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What coconuts have to do with God's free gift

Picture this if you will. It’s 5.15am (why does everything happen so early in the morning?), it’s dark, it’s raining, and it’s hailing rocks… wait. In Tuvalu? Melbourne maybe, but not here.
 
Well that’s what the sound of a coconut hitting the roof sounds like.
 
BANG, there goes another, BANG, another.
 
What? One or two maybe in a storm or cyclone, but it’s just a passing shower.
 
BANG.
 
Get up, shorts on, out we go again.
 
Oh I see, Ene, one of the Tuvaluan lads from the Patrol Boat is up the tree beside my house doing a great job lopping off the multitude of lush, green coconuts just ripe for drinking. Happy days.
 
Job done, he slides down, and standing in the pile at our feet, knocks the top off a couple and we share a coconut breakfast. I stand amazed, not only at his skill with the knife (how does he chop the coconut and not his fingers?), or the strength of his teeth (he literally ripped a coconut apart in his mouth to chew on the sweet flesh), but also by the generosity and joy in this young fella.
 
“Thanks mate—you want to take all these coconuts?” Assuming, of course, this was his reason for doing such an act.
 
“No.”
 
“Oh, take some then.”
 
“No, just this one.”
 
Huh?
 
“Umm, why did you lop them down then?”
 
“Just needed doing, otherwise they will bang on your roof (got that right). Besides, I love going up trees, it’s good exercise.” (Yeah, right)
 
“Mate, you’ve done a great job, can I pay you?”
 
Blank stare.
 
“Ash, I also love coconuts, we make our own Toddy.”
 
For the uninformed, like me, Toddy is the highly concentrated juice slowly milked from the coconut tree. Ever see a coconut tree with bottles hanging up there? Toddy.
 
Pity the bottle also often ends up with alcohol in it as well.
 
But the fresh version is like honey or treacle, only unbelievably coconut sweet—a real treat.
 
“Oh, I love Toddy.”
 
“Yes, then I will bring you some.”
 
I fell into the oldest trap in the book; tell a Polynesian you like something and they will nearly always give it to you, no matter the cost.
 
“No, no, I will pay for it—buy it off you, hey?”
 
“Ahhh, you pelangis, you always think you have to pay for something!”
 
BANG!
 
No coconut on the roof this time, the BANG was my acute awareness that I, the pelangi, had just been respectfully and wonderfully put back in my box—a real God moment where a seemingly innocuous comment carried so much weight that causes so much after thought and reflection.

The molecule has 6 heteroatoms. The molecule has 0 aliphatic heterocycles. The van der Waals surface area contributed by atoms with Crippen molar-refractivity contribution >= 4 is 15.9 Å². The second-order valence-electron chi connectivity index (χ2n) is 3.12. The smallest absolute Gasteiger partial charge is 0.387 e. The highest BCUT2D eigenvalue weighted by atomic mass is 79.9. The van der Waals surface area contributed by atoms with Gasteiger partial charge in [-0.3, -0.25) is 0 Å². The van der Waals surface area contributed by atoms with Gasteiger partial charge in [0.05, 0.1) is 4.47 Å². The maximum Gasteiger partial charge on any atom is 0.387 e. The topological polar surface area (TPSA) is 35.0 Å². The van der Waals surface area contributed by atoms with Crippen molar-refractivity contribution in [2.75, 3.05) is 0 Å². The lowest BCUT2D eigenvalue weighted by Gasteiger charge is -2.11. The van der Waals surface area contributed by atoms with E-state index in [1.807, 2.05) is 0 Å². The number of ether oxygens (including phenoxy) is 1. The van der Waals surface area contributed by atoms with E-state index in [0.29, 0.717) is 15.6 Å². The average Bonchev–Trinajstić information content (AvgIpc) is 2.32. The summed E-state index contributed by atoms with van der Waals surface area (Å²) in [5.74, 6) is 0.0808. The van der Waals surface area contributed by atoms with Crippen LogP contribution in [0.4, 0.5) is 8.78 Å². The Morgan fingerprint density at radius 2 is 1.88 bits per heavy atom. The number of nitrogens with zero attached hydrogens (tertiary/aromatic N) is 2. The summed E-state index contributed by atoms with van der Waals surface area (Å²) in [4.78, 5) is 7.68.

Coconut trees in Tuvalu

Do we accept God's offer, no strings attached?
 
Ene was so right.
 
He did me a big favour, blessed me something fierce, expected nothing in return, and I go and offer what in our culture is a proper offer—but in his culture is almost an insult.
 
You see, in Tuvalu, people do stuff for each other—especially family—without thought of payment or gain, other than the sense of communal love and sharing. Sure, people work for money, but so much is done unseen, unpaid and for reasons other than self. I have a distinct sense this is far more biblical than my westernised approach to life.
 
It makes me question what the currency of love is in Tuvalu? The answer is yet to be found, but my first guess is food and giving.
 
It also makes me question what my currency of love is?
 
Money? Power? Position?
 
My answer to Ene reveals much:
 
Was I simply responding out of a different worldview, or was I subliminally setting the boundaries between us? Me: money, power, position. Ene: subordinate, servant, service provider?
 
Was I ducking and weaving that thing we in west dread—indebtedness?
 
Was I responding in love, as God calls us all to do, or simply out of self—those coconuts sure do look and taste good?
 
Rhetorical questions I know, but for me they are well worth ruminating on, if only to keep me honest and open, learning and loving. What do you think?
 
Anyway, Ene goes home with his coconut and a smile, and I go share the story with family.
 
Ene offered a free gift, cheerfully given, no strings attached.
 
I accepted the offer, but only on my terms it would seem, definite strings attached.
 
God offers a free gift, sacrificially given, saving and strengthening strings attached.
 
Do we accept the offer, no strings attached?

 
- Ash

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